No major outbreaks of disease or infection were reported. UNRWA health centres were well stocked with pharmaceuticals and there was regular coordination with other service providers (e.g. Ministry of Health, PRCS).
Access to regular services at UNRWA’s clinic in Beit Hanoun was affected by the restrictions on movement: daily out-patient attendance dropped from 400-500 patients to 200; family planning and dental services and treatment for chronic conditions was suspended; and the child vaccination programme and provision of ante/post natal care were reduced. Of the regular workforce of 29, 14 staff (who live outside Beit Hanoun) were initially unable to reach the health centre. Five of those trapped outside were later able to enter, following coordination with the IDF.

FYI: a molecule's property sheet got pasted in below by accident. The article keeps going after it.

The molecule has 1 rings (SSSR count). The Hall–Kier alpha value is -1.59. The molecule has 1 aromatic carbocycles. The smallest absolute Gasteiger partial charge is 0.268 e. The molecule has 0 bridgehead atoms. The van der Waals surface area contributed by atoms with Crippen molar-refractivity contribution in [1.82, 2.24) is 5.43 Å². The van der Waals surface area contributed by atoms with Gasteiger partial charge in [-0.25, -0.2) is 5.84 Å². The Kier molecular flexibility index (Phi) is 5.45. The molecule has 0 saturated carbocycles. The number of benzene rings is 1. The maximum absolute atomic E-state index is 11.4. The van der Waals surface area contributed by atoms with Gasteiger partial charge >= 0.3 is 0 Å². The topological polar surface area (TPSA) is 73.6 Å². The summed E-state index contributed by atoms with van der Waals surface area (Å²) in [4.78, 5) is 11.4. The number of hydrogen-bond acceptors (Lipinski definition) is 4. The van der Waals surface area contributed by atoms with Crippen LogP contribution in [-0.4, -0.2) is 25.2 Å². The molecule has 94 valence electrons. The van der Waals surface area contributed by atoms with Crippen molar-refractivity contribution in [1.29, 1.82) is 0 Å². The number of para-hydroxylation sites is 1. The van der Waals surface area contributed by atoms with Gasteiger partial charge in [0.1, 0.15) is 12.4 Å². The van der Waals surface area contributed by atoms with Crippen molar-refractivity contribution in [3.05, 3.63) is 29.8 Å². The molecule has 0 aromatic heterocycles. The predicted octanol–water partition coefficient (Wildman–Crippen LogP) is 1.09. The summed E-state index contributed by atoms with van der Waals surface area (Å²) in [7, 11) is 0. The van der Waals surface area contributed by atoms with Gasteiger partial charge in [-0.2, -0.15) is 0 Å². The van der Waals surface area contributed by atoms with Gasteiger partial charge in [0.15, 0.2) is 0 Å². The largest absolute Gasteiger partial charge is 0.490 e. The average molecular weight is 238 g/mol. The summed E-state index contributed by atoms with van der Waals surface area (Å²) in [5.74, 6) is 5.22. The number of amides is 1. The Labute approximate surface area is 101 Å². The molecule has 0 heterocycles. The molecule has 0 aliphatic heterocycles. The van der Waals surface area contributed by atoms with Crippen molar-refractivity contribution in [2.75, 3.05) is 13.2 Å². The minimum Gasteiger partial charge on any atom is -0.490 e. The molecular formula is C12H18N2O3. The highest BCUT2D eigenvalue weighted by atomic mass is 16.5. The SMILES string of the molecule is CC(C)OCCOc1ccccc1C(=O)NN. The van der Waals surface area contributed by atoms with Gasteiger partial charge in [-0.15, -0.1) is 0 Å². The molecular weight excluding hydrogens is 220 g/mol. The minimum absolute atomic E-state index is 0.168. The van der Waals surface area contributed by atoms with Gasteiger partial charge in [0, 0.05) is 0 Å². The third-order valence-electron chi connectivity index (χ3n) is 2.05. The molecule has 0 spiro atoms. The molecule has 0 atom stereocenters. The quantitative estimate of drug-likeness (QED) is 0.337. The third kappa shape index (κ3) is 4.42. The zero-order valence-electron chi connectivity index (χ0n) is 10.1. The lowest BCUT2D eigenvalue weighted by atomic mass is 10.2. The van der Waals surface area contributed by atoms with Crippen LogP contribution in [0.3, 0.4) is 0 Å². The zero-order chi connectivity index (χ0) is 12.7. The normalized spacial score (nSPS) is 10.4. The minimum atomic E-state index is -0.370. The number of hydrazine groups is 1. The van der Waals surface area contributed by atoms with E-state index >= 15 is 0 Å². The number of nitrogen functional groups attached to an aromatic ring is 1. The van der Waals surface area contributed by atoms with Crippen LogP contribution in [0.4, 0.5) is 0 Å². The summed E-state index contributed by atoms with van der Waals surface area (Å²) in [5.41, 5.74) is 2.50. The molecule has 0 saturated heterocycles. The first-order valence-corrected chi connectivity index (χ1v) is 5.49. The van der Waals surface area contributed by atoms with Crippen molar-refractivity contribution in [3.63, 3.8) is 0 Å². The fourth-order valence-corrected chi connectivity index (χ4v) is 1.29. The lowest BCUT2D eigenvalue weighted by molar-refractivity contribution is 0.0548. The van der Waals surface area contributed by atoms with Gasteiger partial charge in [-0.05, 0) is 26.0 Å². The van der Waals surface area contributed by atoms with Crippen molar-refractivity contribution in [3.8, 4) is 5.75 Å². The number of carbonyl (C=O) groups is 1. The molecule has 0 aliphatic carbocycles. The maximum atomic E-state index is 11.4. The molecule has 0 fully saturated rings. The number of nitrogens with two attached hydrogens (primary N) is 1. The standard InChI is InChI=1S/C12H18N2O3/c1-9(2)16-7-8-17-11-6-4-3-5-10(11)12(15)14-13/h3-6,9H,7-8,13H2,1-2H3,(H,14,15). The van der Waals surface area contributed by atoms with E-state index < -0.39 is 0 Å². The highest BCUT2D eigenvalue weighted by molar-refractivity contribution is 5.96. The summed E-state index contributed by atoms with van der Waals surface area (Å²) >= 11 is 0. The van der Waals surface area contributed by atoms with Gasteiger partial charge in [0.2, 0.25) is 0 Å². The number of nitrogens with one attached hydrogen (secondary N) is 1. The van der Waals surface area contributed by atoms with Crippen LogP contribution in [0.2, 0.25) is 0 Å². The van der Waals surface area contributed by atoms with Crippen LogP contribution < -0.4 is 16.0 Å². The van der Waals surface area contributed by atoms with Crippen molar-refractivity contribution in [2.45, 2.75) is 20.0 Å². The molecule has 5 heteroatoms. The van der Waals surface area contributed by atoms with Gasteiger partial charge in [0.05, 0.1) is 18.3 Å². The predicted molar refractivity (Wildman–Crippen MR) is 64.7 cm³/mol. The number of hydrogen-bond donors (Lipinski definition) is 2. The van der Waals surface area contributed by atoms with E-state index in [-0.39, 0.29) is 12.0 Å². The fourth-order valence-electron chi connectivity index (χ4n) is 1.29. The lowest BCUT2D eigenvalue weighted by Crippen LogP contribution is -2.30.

An additional six staff members were assigned to UNRWA’s Jabalia health centre during the incursion, with a total of 79 persons on duty. The average number of patient visits dropped from 1000/day to 500/day in the first five days of the operation, subsequently increasing to 1200 per day. Provision of all primary health care services continued as normal throughout.
Relief and Social Services
Over the course of the operation UNRWA, with assistance from WFP, was able to distribute emergency food parcels to 1,000 besieged families in Northern Gaza. Access was not afforded to relief workers until 7 October, eight days after the incursion began. A number of planned distributions, most notably to 26,000 persons trapped inside Beit Hanoun, had to be cancelled, despite repeated attempts to coordinate with the IDF. Mass food shortages were not reported during the operation and water/power supplies were only intermittently cut.